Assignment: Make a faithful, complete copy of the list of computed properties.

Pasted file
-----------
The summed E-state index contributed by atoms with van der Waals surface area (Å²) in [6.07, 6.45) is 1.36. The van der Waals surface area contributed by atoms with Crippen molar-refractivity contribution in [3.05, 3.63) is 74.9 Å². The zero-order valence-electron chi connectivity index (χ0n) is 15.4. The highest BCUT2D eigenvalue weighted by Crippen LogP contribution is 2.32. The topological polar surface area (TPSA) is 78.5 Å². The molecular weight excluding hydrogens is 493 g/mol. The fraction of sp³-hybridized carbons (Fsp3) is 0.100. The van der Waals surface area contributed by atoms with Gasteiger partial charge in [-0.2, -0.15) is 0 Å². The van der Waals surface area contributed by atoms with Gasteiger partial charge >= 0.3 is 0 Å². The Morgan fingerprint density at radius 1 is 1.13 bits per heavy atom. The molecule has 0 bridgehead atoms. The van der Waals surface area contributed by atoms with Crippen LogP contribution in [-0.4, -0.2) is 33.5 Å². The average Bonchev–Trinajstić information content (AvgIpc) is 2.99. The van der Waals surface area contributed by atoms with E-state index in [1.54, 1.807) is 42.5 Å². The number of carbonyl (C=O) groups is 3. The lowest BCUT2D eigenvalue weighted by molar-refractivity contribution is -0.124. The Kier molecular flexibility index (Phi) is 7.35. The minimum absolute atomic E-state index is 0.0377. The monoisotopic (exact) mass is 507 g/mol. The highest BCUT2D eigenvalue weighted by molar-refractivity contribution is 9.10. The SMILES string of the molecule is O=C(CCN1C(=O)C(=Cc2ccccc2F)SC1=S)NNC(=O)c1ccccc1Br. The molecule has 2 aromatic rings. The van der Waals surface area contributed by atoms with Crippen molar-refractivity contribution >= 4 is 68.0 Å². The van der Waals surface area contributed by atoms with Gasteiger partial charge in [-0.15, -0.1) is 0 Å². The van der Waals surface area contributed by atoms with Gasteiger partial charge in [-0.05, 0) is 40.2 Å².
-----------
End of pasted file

The summed E-state index contributed by atoms with van der Waals surface area (Å²) in [6.07, 6.45) is 1.36. The van der Waals surface area contributed by atoms with Crippen molar-refractivity contribution in [3.05, 3.63) is 74.9 Å². The zero-order valence-electron chi connectivity index (χ0n) is 15.4. The highest BCUT2D eigenvalue weighted by Crippen LogP contribution is 2.32. The topological polar surface area (TPSA) is 78.5 Å². The molecular weight excluding hydrogens is 493 g/mol. The fraction of sp³-hybridized carbons (Fsp3) is 0.100. The van der Waals surface area contributed by atoms with Gasteiger partial charge in [-0.2, -0.15) is 0 Å². The van der Waals surface area contributed by atoms with Gasteiger partial charge >= 0.3 is 0 Å². The Morgan fingerprint density at radius 1 is 1.13 bits per heavy atom. The molecule has 0 bridgehead atoms. The van der Waals surface area contributed by atoms with Crippen LogP contribution in [-0.4, -0.2) is 33.5 Å². The average Bonchev–Trinajstić information content (AvgIpc) is 2.99. The van der Waals surface area contributed by atoms with E-state index in [1.54, 1.807) is 42.5 Å². The number of carbonyl (C=O) groups is 3. The lowest BCUT2D eigenvalue weighted by molar-refractivity contribution is -0.124. The Kier molecular flexibility index (Phi) is 7.35. The minimum absolute atomic E-state index is 0.0377. The monoisotopic (exact) mass is 507 g/mol. The highest BCUT2D eigenvalue weighted by molar-refractivity contribution is 9.10. The SMILES string of the molecule is O=C(CCN1C(=O)C(=Cc2ccccc2F)SC1=S)NNC(=O)c1ccccc1Br. The molecule has 2 aromatic rings. The van der Waals surface area contributed by atoms with Crippen molar-refractivity contribution >= 4 is 68.0 Å². The van der Waals surface area contributed by atoms with Gasteiger partial charge in [-0.15, -0.1) is 0 Å². The van der Waals surface area contributed by atoms with Gasteiger partial charge in [-0.05, 0) is 40.2 Å².